resolution 1963 (2010) of 20 December 2010 which pertain to the Counter-
Terrorism Committee Executive Directorate (CTED), and recalling also the crucial
role of the Counter Terrorism Committee (CTC) and CTED in ensuring the full
implementation of resolutions 1373 (2001) and 1624 (2005), and underlines the
importance of capacity-building and technical assistance with a view to increasing
the capabilities of Member States, regional and subregional organizations for
effective implementation of its resolutions,
Underscoring the central role of the United Nations in the global fight against
terrorism and welcoming the adoption by the General Assembly of the United
Nations Global Counter-Terrorism Strategy (A/RES/60/288) of 8 September 2006,
and expressing support for the activities of the Counter-Terrorism Implementation
Task Force (CTITF), in accordance with General Assembly resolution 64/235 of
24 December 2009, to ensure overall coordination and coherence in the counterterrorism
efforts of the United Nations system, and its crucial role in promoting the
United Nations Global Counter-Terrorism Strategy and the full participation, within
their mandate, of relevant Security Council subsidiary bodies in the work of the
CTITF and its working groups,
Recognizing the work carried out by the United Nations Counter-Terrorism
Centre (UNCCT) within the CTITF Office, in accordance with the General
Assembly resolution A/RES/66/10, and its role in building the capacity of Member
States,
1. Underlines that the overarching goal of the CTC is to ensure the full
implementation of resolution 1373 (2001) and recalls CTED’s crucial role in
supporting the Committee in the fulfilment of its mandate;
2. Decides that CTED will continue to operate as a special political mission
under the policy guidance of the CTC for the period ending 31 December 2017 and
further decides to conduct an interim review by 31 December 2015;
3. Welcomes the adoption of, and commends, the “Report of the Counter-
Terrorism Committee to the Security Council for its Comprehensive Consideration
of the Work of the Counter-Terrorism Executive Directorate from 2011 to 2013”;
4. Underscores the essential role of CTED within the United Nations to
assess issues and trends relating to the implementation of resolutions 1373 (2001)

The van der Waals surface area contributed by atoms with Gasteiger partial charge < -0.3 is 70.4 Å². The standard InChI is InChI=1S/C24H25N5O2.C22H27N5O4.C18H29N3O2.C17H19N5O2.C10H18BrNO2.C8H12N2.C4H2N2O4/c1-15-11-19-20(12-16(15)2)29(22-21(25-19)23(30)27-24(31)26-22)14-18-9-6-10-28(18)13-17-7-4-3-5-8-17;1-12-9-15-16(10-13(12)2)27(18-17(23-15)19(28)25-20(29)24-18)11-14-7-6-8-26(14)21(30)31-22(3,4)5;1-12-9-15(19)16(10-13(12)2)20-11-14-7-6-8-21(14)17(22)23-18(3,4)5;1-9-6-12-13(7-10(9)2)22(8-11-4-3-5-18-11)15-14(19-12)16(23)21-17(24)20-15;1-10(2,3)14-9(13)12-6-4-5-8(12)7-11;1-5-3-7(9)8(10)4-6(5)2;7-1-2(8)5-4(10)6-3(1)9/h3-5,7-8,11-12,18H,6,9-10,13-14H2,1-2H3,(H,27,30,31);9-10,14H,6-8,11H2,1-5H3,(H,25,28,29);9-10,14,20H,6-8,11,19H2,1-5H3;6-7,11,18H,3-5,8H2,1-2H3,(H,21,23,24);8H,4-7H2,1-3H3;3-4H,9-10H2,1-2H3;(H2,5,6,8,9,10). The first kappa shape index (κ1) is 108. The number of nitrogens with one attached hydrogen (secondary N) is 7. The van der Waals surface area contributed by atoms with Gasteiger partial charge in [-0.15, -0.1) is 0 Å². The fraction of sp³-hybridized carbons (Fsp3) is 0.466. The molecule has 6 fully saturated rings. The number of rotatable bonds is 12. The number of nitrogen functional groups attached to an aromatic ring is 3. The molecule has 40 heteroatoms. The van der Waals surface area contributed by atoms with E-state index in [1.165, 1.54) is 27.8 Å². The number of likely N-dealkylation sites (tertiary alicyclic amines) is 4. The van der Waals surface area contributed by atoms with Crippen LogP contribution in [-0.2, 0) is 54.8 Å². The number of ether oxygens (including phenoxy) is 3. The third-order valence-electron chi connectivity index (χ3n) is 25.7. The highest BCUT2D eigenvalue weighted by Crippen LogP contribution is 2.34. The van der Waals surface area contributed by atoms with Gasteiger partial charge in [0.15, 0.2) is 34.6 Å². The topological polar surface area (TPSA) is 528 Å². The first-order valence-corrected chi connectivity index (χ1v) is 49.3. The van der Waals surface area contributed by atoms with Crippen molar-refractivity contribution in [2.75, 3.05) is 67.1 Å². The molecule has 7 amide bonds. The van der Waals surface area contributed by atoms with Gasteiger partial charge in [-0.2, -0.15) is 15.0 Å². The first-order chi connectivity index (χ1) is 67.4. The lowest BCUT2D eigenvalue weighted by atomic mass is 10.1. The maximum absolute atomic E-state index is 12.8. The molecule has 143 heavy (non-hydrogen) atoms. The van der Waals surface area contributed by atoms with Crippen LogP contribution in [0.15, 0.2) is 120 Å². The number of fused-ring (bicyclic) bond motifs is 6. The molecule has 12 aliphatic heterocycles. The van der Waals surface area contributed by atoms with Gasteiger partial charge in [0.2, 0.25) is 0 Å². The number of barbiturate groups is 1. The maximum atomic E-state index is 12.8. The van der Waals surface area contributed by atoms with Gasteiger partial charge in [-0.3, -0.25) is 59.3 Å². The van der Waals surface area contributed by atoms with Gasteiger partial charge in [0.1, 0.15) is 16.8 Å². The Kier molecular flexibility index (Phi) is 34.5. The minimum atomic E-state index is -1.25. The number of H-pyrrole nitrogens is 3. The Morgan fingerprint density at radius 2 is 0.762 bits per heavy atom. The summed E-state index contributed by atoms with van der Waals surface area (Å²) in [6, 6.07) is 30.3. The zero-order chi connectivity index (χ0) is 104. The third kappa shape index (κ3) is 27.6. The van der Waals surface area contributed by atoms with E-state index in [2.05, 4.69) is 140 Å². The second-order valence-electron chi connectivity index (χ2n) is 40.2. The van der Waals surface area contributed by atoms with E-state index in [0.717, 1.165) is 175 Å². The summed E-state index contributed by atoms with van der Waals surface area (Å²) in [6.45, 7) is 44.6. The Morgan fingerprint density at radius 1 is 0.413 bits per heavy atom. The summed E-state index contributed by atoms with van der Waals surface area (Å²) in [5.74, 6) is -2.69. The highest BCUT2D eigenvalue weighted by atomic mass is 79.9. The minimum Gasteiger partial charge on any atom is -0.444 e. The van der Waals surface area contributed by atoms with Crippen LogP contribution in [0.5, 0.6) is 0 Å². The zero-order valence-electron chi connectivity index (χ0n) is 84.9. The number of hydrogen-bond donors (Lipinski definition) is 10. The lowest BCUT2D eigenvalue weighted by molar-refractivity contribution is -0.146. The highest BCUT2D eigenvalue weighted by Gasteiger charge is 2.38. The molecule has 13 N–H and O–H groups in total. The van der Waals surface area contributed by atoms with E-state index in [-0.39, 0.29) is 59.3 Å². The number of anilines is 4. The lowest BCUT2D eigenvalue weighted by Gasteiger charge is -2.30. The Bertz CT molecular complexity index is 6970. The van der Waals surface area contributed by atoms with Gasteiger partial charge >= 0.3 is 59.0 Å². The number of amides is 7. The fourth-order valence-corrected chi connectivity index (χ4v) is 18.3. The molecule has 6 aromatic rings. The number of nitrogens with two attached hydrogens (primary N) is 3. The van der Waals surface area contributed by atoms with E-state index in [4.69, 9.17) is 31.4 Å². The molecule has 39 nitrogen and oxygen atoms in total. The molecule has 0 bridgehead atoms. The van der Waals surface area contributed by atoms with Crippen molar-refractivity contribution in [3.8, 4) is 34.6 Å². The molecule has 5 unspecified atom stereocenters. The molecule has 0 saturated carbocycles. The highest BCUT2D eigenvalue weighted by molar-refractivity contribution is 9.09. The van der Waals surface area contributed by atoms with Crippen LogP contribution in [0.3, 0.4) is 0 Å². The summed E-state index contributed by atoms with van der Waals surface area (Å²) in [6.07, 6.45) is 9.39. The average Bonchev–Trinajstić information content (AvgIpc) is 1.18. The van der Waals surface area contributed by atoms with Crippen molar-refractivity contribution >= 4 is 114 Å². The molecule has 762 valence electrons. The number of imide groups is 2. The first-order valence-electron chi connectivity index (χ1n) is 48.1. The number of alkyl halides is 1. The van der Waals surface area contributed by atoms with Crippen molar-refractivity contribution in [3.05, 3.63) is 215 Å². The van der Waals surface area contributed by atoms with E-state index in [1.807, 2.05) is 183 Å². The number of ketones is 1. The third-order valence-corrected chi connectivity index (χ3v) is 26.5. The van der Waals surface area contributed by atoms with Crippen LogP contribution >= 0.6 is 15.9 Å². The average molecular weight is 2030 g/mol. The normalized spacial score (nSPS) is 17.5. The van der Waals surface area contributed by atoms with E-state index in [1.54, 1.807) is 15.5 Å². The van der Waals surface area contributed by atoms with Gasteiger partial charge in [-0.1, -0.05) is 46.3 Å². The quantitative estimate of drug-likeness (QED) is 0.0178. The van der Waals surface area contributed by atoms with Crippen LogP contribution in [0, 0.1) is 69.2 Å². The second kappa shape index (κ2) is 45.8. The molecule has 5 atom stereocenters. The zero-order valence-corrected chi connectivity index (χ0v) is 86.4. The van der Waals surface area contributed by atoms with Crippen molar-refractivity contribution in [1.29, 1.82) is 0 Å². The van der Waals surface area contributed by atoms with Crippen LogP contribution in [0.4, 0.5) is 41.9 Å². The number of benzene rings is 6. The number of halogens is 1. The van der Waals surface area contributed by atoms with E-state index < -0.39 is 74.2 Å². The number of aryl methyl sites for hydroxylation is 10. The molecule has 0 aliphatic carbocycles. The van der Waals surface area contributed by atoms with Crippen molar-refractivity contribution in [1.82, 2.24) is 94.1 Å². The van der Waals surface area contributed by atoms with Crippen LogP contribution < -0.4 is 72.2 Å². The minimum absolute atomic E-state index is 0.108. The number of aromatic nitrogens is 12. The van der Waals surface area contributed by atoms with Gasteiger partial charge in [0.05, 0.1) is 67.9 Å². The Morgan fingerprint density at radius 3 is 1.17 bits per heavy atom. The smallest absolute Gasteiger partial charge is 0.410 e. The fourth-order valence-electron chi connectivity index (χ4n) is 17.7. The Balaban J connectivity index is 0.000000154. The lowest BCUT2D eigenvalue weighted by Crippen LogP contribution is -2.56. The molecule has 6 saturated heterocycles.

and 1624 (2005), and to share information, as appropriate, with relevant United
Nations counterterrorism bodies and relevant international, regional and subregional
organizations, welcomes the thematic and regional approach of CTED aimed at
addressing the counter-terrorism needs of each Member State and region, and in this
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regard, encourages CTED to promote international cooperation to further the
implementation of resolutions 1373 and 1624;
5. Directs CTED to identify emerging issues, trends and developments
related to resolutions 1373 (2001) and 1624 (2005), while taking into account the
United Nations Global Counter-Terrorism Strategy, as appropriate, at all levels, in
consultation with relevant partners, and to advise the CTC on practical ways for
Member States to implement resolutions 1373 (2001) and 1624 (2005);
6. Recalls that CTED provided to the Committee, in accordance with
resolution 1963 (2010), Global Implementation Surveys of resolutions 1373 (2001)
and 1624 (2005), and directs CTED to produce updated versions of these Global
Implementation Surveys to the Committee prior to 31 December 2015;
7. Encourages CTED to cooperate with Member States and regional and
subregional organizations, upon request, to assess and advise them on formulating
national and regional counterterrorism strategies to further the implementation of
resolutions 1373 (2001) and 1624 (2005), and to make available its assessments and
other information, as appropriate, to relevant CTITF entities;
8. Stresses the importance of CTED providing timely country reports to the
Committee, encourages the Committee and CTED to engage with Member States, as
appropriate, after relevant country reports are adopted by the Committee, and invites
CTED to conduct regular follow-up activity with concerned Member States, as
appropriate;
9. Directs CTED to report to the Committee in a timely manner, on a
regular basis or when the Committee so requests, through oral and/or written
briefings on the work of CTED, including its visits to Member States, the conduct of
assessments, representing the CTC at different international and regional meetings,